Nicki Minaj’s trademark cackle echoes across the room, bouncing off the glass walls and 20-foot ceiling of a giant photo studio on Sunset Boulevard. Her voice dips into a booming, deep register: “MontAAAAAna!” she menaces, like a father who’s just discovered contraband in his son’s bedroom. Then the song plays again—French Montana’s Nicki-featuring dancehall single “Freaks” is blasting from the speakers on repeat.
Flesh-and-blood Nicki is much more subdued than her recorded self, splayed wordlessly across a leather couch. Between takes, she’s uncharacteristically reclined, her tiny bare feet dislodged from a pair of pointy heels. We’re at the tail end of a long photo shoot, during which she’s been shuttling back and forth between the set and an adjacent dressing room. When the final walk back to the set comes, it’s pure theater: sauntering in a red leather bra and a skintight black skirt, she’s aided by a procession of helpers tidying small details. The swarm includes a handful of stylists from her glam team, her right-hand man (and rumored longtime boyfriend) Safaree Samuels and a videographer taping the scene from the front.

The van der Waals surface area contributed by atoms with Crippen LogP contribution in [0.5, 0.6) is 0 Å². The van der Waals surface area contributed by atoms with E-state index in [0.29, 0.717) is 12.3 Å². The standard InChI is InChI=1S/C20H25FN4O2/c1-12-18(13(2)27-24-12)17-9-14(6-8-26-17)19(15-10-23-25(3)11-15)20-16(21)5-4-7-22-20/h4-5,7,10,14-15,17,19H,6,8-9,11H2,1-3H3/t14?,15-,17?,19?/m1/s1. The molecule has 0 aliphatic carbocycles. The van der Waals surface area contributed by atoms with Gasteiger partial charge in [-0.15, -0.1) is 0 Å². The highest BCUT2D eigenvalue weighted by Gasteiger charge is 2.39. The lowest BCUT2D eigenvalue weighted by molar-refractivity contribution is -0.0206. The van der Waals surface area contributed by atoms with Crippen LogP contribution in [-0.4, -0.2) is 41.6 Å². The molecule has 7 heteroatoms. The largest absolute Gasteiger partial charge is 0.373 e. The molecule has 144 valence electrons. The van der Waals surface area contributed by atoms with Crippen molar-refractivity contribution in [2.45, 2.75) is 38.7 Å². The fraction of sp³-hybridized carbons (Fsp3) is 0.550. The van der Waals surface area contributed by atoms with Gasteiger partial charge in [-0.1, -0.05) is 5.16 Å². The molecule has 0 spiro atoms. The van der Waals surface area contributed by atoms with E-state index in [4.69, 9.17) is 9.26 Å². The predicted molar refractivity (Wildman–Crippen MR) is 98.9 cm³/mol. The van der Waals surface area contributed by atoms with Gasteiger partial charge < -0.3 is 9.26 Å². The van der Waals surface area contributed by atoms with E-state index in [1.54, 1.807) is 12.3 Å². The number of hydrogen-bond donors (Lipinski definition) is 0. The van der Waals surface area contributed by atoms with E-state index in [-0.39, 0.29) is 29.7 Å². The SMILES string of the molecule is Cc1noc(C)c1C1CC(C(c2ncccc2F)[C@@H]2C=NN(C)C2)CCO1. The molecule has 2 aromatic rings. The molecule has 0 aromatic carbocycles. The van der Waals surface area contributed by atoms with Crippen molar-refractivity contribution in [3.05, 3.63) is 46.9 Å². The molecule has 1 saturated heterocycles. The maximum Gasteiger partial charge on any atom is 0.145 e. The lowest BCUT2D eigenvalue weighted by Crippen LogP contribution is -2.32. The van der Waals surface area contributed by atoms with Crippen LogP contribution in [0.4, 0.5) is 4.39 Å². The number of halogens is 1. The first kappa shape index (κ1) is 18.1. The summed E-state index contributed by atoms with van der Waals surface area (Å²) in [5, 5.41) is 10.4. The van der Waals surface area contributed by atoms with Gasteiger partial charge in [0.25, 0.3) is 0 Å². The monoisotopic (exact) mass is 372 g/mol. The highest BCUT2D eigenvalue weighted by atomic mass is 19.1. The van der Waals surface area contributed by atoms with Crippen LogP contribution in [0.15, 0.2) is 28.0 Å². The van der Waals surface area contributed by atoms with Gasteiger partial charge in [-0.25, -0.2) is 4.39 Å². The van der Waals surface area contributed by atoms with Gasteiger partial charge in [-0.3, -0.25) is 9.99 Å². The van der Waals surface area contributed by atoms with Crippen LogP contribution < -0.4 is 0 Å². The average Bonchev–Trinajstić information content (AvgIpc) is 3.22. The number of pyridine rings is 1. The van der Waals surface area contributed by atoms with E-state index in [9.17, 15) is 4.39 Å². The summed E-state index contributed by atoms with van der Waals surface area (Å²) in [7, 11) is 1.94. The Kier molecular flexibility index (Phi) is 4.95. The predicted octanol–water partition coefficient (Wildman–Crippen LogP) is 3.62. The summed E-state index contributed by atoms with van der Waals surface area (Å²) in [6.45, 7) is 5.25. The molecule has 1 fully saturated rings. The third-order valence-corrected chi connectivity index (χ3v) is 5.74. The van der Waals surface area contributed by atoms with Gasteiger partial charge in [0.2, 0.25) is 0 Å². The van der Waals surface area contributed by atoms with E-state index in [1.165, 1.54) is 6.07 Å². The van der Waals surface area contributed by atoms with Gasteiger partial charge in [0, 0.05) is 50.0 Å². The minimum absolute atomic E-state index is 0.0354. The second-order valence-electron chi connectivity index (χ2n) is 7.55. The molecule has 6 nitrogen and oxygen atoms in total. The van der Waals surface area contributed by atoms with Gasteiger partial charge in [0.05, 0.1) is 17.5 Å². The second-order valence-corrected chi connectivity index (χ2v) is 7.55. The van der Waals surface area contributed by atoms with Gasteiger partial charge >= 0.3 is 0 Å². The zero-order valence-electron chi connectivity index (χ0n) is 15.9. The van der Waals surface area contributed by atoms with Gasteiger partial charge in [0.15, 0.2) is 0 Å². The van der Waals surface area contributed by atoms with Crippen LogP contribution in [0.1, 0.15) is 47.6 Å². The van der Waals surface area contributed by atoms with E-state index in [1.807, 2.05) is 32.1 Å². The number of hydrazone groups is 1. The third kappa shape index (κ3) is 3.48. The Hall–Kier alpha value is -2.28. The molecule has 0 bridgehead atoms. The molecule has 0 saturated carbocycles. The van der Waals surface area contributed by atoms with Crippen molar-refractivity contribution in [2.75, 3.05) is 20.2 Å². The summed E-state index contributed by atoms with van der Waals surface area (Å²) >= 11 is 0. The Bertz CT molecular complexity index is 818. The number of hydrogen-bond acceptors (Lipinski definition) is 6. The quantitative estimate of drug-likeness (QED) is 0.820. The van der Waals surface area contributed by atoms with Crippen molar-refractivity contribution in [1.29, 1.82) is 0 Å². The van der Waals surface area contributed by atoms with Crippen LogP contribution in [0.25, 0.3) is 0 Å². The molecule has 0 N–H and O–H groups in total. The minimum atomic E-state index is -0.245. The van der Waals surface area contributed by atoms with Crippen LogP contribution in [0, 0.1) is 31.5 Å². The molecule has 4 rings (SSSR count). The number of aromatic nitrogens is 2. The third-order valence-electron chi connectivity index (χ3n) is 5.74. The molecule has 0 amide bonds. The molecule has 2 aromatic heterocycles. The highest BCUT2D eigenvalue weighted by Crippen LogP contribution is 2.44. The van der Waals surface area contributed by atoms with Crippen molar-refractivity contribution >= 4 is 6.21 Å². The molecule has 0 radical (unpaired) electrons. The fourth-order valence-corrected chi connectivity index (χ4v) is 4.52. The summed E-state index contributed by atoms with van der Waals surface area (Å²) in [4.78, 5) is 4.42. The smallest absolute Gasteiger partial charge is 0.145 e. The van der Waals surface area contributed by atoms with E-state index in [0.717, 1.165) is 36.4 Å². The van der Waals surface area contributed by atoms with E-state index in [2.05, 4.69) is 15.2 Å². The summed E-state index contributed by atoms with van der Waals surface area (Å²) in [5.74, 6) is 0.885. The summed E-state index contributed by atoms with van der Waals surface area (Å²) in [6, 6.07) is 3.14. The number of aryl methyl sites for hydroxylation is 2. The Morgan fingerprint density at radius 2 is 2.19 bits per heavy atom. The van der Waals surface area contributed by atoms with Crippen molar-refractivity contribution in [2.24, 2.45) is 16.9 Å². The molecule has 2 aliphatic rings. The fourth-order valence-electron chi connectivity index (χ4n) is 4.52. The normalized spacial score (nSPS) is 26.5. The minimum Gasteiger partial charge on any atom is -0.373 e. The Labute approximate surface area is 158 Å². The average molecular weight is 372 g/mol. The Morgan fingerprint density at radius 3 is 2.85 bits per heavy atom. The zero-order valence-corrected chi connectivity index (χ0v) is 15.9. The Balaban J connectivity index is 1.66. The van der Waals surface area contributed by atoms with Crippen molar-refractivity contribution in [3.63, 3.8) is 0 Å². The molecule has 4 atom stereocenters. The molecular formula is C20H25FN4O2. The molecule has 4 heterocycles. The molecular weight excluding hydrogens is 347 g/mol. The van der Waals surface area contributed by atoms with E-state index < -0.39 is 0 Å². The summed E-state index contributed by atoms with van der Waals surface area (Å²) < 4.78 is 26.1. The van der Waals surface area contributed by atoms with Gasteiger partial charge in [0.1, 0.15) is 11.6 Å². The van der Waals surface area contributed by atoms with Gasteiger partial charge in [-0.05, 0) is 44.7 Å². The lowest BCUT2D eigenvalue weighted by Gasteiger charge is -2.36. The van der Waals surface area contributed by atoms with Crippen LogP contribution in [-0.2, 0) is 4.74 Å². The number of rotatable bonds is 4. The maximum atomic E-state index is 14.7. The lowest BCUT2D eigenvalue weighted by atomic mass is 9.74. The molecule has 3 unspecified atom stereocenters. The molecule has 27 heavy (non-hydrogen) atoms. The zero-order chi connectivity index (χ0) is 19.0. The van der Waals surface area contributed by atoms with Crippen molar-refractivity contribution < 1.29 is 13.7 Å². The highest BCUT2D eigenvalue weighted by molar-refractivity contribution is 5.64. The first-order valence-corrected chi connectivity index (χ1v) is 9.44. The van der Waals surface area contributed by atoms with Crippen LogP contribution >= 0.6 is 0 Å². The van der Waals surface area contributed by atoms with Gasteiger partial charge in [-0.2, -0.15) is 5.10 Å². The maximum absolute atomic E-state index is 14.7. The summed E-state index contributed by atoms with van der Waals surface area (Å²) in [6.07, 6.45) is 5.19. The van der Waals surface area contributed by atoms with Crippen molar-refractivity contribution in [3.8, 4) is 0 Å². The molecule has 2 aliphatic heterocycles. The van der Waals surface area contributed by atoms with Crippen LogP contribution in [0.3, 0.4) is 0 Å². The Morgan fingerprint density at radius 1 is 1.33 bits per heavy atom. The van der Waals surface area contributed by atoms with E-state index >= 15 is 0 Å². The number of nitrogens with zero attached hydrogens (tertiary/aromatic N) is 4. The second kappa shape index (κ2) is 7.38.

Nicki keeps her personal video cameras rolling often these days; at 31, she’s entering a phase she’ll want documented for the archives. With two platinum albums under her belt, she’s already mythologizing her in-progress third, The Pink Print, describing it as “the blueprint for female rappers to come.” The album’s set to feature hit-makers like Dr. Luke, Ester Dean, Boi-1da and Detail, and she’d like to get Rihanna in the mix. Drake will contribute, too, though “he’s unpredictable,” she says. And of course, she assures me, “The rhymes will be tight.” Nicki is one of the world’s biggest stars, but there’s a lingering sense among her followers that her career will be incomplete until she releases a classic rap album. Meanwhile, she’s got even bigger plans.